The world’s first mobile phone detection cameras will be rolled out in New South Wales, Australia, by the end of the year to crack down on drivers illegally using their phones.
During a recent six-month Government pilot using the safety technology more than 8.5 million vehicles were checked and 100,000 drivers were found to be using their phones illegally.
“Unfortunately some people haven’t received the message and think they can continue to put the safety of themselves, their passengers and the community at risk without consequence,” said Minister for Roads Andrew Constance.
“There is strong community support for more enforcement to stop illegal mobile phone use with 80 per cent of people we surveyed supporting use of the mobile phone detection cameras.”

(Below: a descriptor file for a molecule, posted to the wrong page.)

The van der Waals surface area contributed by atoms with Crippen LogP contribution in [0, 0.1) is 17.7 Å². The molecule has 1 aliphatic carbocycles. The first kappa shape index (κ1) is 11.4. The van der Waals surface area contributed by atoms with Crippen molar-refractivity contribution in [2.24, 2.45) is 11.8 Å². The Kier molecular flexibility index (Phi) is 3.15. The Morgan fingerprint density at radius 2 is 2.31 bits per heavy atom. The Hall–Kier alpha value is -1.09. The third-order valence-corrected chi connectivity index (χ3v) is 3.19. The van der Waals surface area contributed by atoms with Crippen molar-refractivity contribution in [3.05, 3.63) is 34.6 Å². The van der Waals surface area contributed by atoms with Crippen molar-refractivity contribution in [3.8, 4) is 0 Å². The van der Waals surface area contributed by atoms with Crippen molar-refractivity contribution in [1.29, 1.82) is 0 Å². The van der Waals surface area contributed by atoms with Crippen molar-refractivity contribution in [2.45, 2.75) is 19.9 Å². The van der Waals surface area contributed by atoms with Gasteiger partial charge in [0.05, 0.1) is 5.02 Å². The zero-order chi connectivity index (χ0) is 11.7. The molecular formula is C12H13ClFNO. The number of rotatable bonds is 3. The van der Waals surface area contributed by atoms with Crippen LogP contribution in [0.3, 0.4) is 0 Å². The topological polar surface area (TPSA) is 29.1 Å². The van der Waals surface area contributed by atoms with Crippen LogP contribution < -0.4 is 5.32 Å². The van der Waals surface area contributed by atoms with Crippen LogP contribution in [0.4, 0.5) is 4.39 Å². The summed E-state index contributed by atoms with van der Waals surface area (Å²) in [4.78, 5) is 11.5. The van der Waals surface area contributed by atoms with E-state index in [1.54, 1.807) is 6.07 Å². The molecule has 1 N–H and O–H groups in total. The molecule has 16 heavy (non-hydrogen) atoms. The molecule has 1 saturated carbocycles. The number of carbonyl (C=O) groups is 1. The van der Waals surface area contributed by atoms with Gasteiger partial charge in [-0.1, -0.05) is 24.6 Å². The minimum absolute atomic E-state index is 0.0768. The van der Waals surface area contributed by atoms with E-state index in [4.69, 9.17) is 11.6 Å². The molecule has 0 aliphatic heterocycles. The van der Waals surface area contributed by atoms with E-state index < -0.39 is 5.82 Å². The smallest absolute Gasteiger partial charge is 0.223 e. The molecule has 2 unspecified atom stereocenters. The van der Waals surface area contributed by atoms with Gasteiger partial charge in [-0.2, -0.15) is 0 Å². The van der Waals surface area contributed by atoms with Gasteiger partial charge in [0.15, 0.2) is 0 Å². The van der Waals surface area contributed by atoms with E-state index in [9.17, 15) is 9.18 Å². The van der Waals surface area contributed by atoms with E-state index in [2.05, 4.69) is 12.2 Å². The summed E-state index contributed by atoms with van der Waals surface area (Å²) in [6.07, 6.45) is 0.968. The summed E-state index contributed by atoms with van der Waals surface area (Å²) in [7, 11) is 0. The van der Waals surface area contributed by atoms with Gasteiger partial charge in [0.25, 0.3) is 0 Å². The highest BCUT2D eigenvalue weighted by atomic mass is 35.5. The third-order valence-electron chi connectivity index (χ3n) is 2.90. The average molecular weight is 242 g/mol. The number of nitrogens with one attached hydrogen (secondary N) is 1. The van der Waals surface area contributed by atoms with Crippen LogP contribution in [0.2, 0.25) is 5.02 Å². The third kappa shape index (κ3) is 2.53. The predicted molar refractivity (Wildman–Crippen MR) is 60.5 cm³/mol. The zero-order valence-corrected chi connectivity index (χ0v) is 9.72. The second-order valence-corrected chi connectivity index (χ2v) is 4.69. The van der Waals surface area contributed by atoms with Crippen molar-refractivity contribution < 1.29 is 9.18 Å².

Independent modelling has shown that the cameras could prevent around 100 fatal and serious injury crashes over five years.
The program will operate in warning letter mode for the first three months with drivers being fined $344 and five demerit points afterwards.
The cameras will include fixed and relocatable trailer-mounted versions. The transportable cameras will move across a network of locations state-wide and will be capable of targeting illegal mobile phone use anywhere and at any time.